Johannesburg - A lack of skills is a key factor holding back the widespread adoption of ‘big data’ among South Africa’s top banks.
This is according to Yudhvir Seetharam, who is the Head of Analytics at FNB Business.
Big Data is a technology buzzword that refers to analysing large amounts of information and turning it into actionable insight.
Analysing information such as bank account transaction histories and using that data to tailor better products for a customer can be regarded as one application of big data.
The need to implement big data is key as the International Data Corporation (IDC) forecasts that the global volume of data will increase from 130 to 40 000 exabytes (40 billion terabytes) by 2020.
Yet adoption rates of big data among South African corporates are low.
Cloud specialists Hitachi Data Systems (HDS) this year conducted a survey with 50 South African IT decision makers that revealed that 54% of SA businesses are “not actively mining untapped intelligence, and of those not doing so, 44% have no intention to start”.
"The trend that we're seeing over the last few years is that it (big data) is not being used very effectively,” Seetharam told Fin24.
Lack of IT infrastructure and skills
Despite South Africa having an advanced banking sector, two key factors are holding back the country’s financial institutions from adopting big data, according to Seetharam.
The first challenge includes getting companies’ IT departments to support this initiative from an infrastructure and hardware perspective.
This has been echoed by the HDS survey: the results of which pointed to 48% of South African chief information officers (CIOs) agreeing that current IT processes are restricting their organisations’ ability to leverage data to drive growth.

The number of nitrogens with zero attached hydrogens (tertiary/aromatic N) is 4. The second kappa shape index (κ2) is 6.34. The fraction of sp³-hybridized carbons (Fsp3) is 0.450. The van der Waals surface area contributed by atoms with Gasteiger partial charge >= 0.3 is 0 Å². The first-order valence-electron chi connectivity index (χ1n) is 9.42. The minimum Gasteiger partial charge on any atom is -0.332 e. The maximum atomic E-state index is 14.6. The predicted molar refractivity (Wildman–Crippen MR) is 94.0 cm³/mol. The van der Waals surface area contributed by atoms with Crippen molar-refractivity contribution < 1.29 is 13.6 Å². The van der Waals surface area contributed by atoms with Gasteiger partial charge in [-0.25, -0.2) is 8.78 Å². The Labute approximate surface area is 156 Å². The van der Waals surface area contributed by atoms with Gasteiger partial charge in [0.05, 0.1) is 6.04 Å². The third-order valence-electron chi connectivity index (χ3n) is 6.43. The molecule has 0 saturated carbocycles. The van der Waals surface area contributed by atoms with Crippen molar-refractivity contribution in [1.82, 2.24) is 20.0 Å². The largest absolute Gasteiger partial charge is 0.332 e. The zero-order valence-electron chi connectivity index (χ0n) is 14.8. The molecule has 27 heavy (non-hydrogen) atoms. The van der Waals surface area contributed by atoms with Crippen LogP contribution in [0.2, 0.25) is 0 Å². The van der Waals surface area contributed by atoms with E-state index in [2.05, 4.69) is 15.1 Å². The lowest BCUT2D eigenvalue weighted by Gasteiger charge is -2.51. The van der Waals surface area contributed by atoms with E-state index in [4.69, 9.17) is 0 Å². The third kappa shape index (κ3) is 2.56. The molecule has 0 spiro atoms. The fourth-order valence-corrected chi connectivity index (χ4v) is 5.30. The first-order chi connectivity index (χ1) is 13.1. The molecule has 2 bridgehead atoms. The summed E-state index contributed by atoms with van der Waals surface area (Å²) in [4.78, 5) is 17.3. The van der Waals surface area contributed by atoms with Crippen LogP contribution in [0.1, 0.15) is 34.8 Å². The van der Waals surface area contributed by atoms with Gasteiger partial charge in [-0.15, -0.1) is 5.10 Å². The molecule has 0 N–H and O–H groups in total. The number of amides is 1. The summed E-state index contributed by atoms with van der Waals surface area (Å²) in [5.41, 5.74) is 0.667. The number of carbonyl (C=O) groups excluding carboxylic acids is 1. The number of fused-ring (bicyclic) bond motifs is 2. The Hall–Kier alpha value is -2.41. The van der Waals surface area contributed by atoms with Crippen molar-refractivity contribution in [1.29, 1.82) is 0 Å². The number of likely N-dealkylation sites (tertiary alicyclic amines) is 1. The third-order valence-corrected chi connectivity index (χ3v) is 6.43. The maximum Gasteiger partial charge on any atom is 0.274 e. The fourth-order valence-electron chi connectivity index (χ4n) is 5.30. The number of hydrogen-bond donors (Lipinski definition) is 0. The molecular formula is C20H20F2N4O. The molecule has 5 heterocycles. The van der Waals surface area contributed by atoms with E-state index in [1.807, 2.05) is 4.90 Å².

Meanwhile, the second challenge is a lack of data scientists in the country.
"You don't have a lot of people with the correct mathematical and statistical skills to sit down and look at data to run particular statistical models on in order to turn that into actions and insights,” Seetharam told Fin24.
"And as this big data topic starts to continue trending and banks become more aware of it, we do realise that as much as we have a solid banking environment in this country, we still lack the advances to make the customer experience that much better.
"So, at the very basics we're getting all the stuff right, but can we actually turn that into something more than just a sales conversation with just a random customer?"
Warning bells regarding South Africa’s lack of technology skills were sounded by a Joburg Centre for Software Engineering (JCSE) ICT skills survey released last month.
The survey - which gathered data from an online questionnaire given to managers responsible for ICT functions and practitioners in the sector - found that 45% of corporate respondents said South Africa’s skill shortage is having a major effect on their business.
Meanwhile, 14% of corporate respondents said the skills crisis is threatening their organisations' viability.
Data from the Southern and Eastern Africa Consortium for Monitoring Educational Quality (SACMEQ) placed South Africa’s average student mathematics score at position eight out of fifteen African countries.
“We continue to express our concern at the lack of improvement in South Africa’s basic education for the majority of pupils,” said the JSCE survey.
“Exposure to and familiarity with ICTs for all learners is essential in order to equip them to adapt the modern tools to their daily lives,” added the JSCE researchers.
Listen to technology editor Gareth van Zyl interviewing FNB's Yudhvir Seetharam on the topic of big data:
* Follow @GarethvanZyl on Twitter. For more tech news, follow Fin24tech @Fin24_Tech.